Can high TH1 and TH2 cytokine levels as well as NK cells activity in the blood reduce the chances of successful implantation and achieving an ongoing pregnancy?

We no longer determine these levels in the blood. There is no significant relationship between the levels in the blood and the levels in the uterus. Instead, we focus on evaluating NK cell activity and other cell types, such as TH1, TH2, TH17, T Regulators, and B cells, through an endometrial biopsy. This biopsy provides more reliable information because it is where the embryo will implant and interact with these cells. NK cells, for example, derive their name from their function in killing viruses in the blood. However, their function in the blood is unrelated to implantation, so there is no need to determine NK cells in the blood anymore.

If I want to try with my own eggs but have premature ovarian failure, FSH level over 100, AMH of 0.5, AFC of 1, and no cycles without hormone replacement therapy (HRT). Would you try a particular stimulation protocol? I am 37.

Based on the given information, it appears to be a very complicated case. With an AMH of 0.5, indicating a very low egg reserve, even ovarian rejuvenation with PRP treatment is unlikely to be helpful. It would be necessary to thoroughly examine the patient’s case, including conducting a detailed analysis and assessing the presence of follicles, before providing a definitive recommendation. However, if it is determined that there is only one follicle or no follicles at all, the chances of success would be very low. In such a situation, I would advise against attempting treatment with the patient’s own eggs.

Is celiac disease an autoimmune disorder, and does it impact outcomes in egg donation?

Yes, celiac disease is an autoimmune disorder, and there is some evidence that it might have an impact on outcomes in egg donation. We also determine the antibodies for celiac disease, so it is possible to assess its presence.

Does the oocyte quality is directly related to the woman’s age?

It is strongly correlated. As women age, the quality of their eggs tends to decline. There is no direct test to stimulate the growth of good quality eggs. Nature naturally selects the best eggs, and follicles that grow better have a higher chance of containing good quality eggs. In fertility treatments, we aim to use lower doses of hormones to encourage better egg quality by allowing the follicles to grow selectively.

Is there a test to determine the quality of the eggs?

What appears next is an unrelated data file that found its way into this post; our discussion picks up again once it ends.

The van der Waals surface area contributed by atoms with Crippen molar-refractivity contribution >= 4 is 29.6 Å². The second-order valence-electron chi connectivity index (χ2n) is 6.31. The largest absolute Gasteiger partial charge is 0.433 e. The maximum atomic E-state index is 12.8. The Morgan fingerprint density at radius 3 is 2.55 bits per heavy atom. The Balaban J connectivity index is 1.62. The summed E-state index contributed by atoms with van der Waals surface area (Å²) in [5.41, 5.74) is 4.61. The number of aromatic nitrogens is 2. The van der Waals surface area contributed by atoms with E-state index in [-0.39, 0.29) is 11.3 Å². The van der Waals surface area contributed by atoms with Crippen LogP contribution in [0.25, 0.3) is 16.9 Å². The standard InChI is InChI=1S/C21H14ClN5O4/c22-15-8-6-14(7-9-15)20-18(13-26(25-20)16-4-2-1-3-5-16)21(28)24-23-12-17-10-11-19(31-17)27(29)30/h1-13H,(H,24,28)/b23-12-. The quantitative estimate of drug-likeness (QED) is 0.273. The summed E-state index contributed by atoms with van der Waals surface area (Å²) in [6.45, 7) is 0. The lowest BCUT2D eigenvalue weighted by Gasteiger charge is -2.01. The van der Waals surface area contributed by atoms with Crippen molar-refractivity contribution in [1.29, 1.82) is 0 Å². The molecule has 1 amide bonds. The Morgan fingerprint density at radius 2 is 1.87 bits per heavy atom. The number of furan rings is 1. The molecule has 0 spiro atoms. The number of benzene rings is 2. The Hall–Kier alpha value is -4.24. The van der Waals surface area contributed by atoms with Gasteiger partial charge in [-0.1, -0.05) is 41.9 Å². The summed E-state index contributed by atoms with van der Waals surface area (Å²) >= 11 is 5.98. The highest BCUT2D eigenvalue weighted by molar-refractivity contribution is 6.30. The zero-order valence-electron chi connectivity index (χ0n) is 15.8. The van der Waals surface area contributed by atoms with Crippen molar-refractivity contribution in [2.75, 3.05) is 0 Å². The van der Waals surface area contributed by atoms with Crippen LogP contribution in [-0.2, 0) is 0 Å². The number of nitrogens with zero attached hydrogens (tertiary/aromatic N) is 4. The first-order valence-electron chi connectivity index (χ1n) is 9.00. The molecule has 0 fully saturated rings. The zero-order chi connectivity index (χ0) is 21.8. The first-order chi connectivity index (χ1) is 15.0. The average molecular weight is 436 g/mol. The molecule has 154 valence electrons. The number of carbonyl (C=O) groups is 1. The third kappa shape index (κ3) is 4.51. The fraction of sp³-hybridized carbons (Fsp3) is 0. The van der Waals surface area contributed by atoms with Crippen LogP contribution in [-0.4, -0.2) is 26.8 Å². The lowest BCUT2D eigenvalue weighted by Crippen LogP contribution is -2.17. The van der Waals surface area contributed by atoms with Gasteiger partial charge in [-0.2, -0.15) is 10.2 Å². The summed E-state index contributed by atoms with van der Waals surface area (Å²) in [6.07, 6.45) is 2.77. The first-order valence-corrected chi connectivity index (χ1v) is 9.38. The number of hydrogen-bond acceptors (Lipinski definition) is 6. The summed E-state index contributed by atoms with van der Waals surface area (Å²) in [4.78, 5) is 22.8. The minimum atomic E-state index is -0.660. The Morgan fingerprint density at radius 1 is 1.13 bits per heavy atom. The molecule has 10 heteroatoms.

The quality of eggs is observed during the cycle once the eggs have been retrieved. We assess the percentage of eggs that fertilize, the percentage that develop into blastocysts, and the percentage of euploid embryos during preimplantation genetic testing for aneuploidy (PGT-A). These tests provide insights into the quality of the eggs. However, there is no way to determine egg quality before the cycle. Age is strongly associated with egg quality, so we can estimate the quality based on statistical correlations.

Is there a test to determine the cycle in which a good quality egg will ovulate?

In IVF, we aim to prevent ovulation by using agonists or antagonists to suppress the luteinizing hormone (LH) surge. This ensures that we retrieve the eggs shortly before the patient would naturally ovulate. The trigger injection is administered once the eggs have reached a certain size and are deemed mature. Eggs are retrieved 36 hours after the trigger injection to capture them before ovulation occurs. So, in a way, the timing of egg retrieval is determined by preventing ovulation.
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Authors
Dr Oliver Pack

Dr Oliver Pack

Dr Oliver Pack was born in Solingen, Germany. In 1994, he travelled to Spain to start his medical studies. In 1999, he obtained his title from the Universidad de Salamanca. Soon after, he started his General Practitioner specialisation at the General Hospital of Alicante. His interest in closeness to the patient and personalised treatment motivated him to specialise in Reproductive Medicine. In 2018, he became part of IVF Spain's medical team.
Event Moderator
Caroline Kulczycka

Caroline Kulczycka

Caroline Kulczycka is managing MyIVFAnswers.com and has been hosting IVFWEBINARS dedicated to patients struggling with infertility since 2020. She's highly motivated and believes that educating patients so that they can make informed decisions is essential in their IVF journey. In the past, she has been working as an International Patient Coordinator, where she was helping and directing patients on their right path. She also worked in the tourism industry, and dealt with international customers on a daily basis, including working abroad. In her free time, you’ll find her travelling, biking, learning new things, or spending time outdoors.